In each case of acute promyelocytic leukemia (APL) one of three PML- RARα mRNA types is produced, depending on the break/fusion site in the PML gene that is linked to a common RARα gene segment: a short (S)-form type, PML exon 3 RARα exon 3; a long (L)-form type, PML exon 6 RARα exon 3; or a variable (V)-form type, variably deleted PML exon 6 RARα exon 3. We evaluated whether PML-RARα mRNA type is associated with distinct pretreatment clinical characteristics and therapeutic outcome in previously untreated adult APL patients registered to protocol INT 0129 by the Eastern Cooperative Oncology Group, the Southwest Oncology Group, and the Cancer and Leukemia Group B. Of 279 clinically eligible cases, 230 were molecularly evaluable, and of these, 111 were randomized to receive remission induction therapy with all-trans retinoic acid (ATRA) and 119 with conventional chemotherapy. Nine cases not excluded by central pathology review were PML- RARα negative, and notably, none of five of these cases treated with ATRA achieved complete remission (CR). Among 221 PML-RARα-positive cases, there were 82 S-form cases (37%), 121 L-form cases (55%), and 18 V-form cases (8%). Before any antileukemic therapy, the S-form type, compared with the L-form type, was associated with higher values for the white blood cell (WBC) count (median 2,500/μL v 1,600/μL; P = .009), the percentage of blood blasts plus promyelocytes (median 29% v 8.5%; P = .03), and the absolute blood blasts plus promyelocytes (884/μL v 126/μL; P = .019). Also, an increased percentage of S-form versus L-form cases had the M3 valiant phenotype, 24% v 12% (P = .036). There were no differences between S-form and L-form cases in either CR rate (79% v 69%; P = .14) or disease free survival distribution (multivariate analysis adjusting for the association of S-form type and higher WBC count; P = .40). We conclude that the S-form type is associated with previously-identified adverse risk WBC parameters but that the identification of the S-form or L-form type of PML-RARα mRNA, per se, does not predict clinical outcome or add to the value of an increased WBC count as a negative prognostic indicator in APL patients.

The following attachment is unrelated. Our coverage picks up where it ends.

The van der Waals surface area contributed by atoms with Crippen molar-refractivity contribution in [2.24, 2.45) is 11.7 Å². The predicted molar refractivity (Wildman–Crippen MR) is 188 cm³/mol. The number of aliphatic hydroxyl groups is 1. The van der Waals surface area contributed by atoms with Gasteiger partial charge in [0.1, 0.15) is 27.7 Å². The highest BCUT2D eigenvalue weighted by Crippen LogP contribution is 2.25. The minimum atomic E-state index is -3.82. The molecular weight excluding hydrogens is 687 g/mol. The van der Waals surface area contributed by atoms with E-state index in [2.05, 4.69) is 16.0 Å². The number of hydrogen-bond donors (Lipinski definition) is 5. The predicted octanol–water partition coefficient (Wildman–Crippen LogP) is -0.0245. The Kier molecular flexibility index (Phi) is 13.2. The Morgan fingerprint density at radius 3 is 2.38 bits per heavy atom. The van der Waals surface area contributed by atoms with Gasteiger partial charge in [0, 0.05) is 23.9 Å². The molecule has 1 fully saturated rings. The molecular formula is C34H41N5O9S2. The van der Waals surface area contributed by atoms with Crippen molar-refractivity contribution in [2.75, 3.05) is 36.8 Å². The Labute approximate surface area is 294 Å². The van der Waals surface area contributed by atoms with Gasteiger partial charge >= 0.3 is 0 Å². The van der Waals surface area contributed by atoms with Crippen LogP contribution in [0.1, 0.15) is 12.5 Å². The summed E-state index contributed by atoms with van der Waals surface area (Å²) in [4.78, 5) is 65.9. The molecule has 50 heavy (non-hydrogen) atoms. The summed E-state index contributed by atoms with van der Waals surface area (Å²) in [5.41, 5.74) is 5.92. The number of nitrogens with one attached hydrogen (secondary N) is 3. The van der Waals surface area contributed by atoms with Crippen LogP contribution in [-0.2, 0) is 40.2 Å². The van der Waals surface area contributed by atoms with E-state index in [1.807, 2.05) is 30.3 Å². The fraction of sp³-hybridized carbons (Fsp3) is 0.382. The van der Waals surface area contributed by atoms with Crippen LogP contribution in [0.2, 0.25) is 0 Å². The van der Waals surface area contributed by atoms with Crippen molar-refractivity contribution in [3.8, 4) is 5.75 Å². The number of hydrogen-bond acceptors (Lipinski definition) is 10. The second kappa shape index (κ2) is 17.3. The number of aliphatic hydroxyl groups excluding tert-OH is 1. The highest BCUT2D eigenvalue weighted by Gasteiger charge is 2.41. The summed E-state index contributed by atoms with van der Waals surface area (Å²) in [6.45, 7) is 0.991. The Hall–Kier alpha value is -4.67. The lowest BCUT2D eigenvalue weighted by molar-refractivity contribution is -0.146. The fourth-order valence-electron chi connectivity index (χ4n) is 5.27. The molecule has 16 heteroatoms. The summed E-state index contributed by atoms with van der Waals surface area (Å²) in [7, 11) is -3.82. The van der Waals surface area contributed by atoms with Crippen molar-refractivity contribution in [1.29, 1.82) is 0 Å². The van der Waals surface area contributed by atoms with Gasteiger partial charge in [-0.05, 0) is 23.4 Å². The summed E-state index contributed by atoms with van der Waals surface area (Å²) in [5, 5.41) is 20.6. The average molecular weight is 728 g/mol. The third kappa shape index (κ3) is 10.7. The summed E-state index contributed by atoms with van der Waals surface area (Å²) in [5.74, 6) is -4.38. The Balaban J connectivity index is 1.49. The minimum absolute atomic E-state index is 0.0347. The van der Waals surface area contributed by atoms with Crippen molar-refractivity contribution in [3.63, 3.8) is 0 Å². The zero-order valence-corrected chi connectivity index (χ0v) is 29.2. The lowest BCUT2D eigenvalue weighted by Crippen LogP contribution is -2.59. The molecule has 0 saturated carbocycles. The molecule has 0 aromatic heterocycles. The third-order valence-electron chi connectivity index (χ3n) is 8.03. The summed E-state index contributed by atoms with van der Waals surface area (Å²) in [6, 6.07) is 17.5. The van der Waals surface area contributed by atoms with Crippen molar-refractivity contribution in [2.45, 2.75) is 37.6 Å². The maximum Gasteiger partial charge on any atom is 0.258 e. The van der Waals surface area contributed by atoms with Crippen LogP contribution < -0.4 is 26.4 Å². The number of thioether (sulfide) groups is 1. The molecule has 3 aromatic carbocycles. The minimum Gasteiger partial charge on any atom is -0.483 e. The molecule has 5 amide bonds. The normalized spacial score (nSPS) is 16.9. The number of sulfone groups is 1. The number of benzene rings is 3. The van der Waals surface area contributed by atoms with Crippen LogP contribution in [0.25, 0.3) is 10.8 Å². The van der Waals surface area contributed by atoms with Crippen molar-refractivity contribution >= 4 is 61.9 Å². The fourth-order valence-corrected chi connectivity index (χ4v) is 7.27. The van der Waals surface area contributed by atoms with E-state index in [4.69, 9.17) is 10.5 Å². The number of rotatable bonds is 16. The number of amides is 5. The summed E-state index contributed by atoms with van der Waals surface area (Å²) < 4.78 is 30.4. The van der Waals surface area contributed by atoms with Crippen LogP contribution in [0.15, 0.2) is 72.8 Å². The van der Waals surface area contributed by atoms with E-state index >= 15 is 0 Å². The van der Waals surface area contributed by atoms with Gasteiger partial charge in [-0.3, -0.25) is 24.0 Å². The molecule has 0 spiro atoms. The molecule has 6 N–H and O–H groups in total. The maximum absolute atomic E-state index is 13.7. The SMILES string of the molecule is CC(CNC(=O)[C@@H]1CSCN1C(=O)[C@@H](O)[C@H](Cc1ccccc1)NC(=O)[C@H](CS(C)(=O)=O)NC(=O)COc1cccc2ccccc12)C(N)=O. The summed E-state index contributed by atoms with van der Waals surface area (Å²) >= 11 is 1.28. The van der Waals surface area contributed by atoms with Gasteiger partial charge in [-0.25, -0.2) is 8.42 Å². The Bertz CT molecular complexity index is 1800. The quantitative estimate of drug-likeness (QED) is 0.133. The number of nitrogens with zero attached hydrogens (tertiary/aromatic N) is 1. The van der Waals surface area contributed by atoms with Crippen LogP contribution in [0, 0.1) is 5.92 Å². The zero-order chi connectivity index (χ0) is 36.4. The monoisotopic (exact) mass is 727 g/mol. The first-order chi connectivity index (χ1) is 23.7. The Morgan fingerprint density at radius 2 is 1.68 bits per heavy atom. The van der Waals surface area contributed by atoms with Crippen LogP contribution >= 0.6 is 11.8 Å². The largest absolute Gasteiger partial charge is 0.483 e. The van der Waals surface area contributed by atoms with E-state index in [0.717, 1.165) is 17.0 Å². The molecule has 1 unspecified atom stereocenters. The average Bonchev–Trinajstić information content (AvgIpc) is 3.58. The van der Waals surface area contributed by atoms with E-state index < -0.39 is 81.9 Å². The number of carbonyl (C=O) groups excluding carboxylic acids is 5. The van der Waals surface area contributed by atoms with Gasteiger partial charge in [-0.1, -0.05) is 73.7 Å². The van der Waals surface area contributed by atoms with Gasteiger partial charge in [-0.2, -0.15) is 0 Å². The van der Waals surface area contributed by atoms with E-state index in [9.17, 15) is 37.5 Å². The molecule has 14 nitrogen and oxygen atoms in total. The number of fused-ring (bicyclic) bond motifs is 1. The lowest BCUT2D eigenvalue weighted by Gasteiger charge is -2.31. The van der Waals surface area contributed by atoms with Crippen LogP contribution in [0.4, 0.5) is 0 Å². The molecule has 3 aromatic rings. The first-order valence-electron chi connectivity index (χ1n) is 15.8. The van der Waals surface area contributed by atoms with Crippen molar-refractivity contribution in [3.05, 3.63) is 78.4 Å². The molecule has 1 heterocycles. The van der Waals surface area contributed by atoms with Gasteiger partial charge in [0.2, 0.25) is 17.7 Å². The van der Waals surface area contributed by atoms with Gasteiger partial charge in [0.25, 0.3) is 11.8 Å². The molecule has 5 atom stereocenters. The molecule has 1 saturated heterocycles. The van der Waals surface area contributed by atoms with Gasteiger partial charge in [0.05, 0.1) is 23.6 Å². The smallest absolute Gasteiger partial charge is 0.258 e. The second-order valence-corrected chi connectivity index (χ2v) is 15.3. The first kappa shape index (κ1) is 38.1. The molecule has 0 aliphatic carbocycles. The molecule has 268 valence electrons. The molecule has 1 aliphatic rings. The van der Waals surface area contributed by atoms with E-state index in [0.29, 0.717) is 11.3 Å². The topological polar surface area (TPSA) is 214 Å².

|Original language||English (US)|
|Number of pages||8|
|State||Published - Aug 15 1997|
ASJC Scopus subject areas
- Cell Biology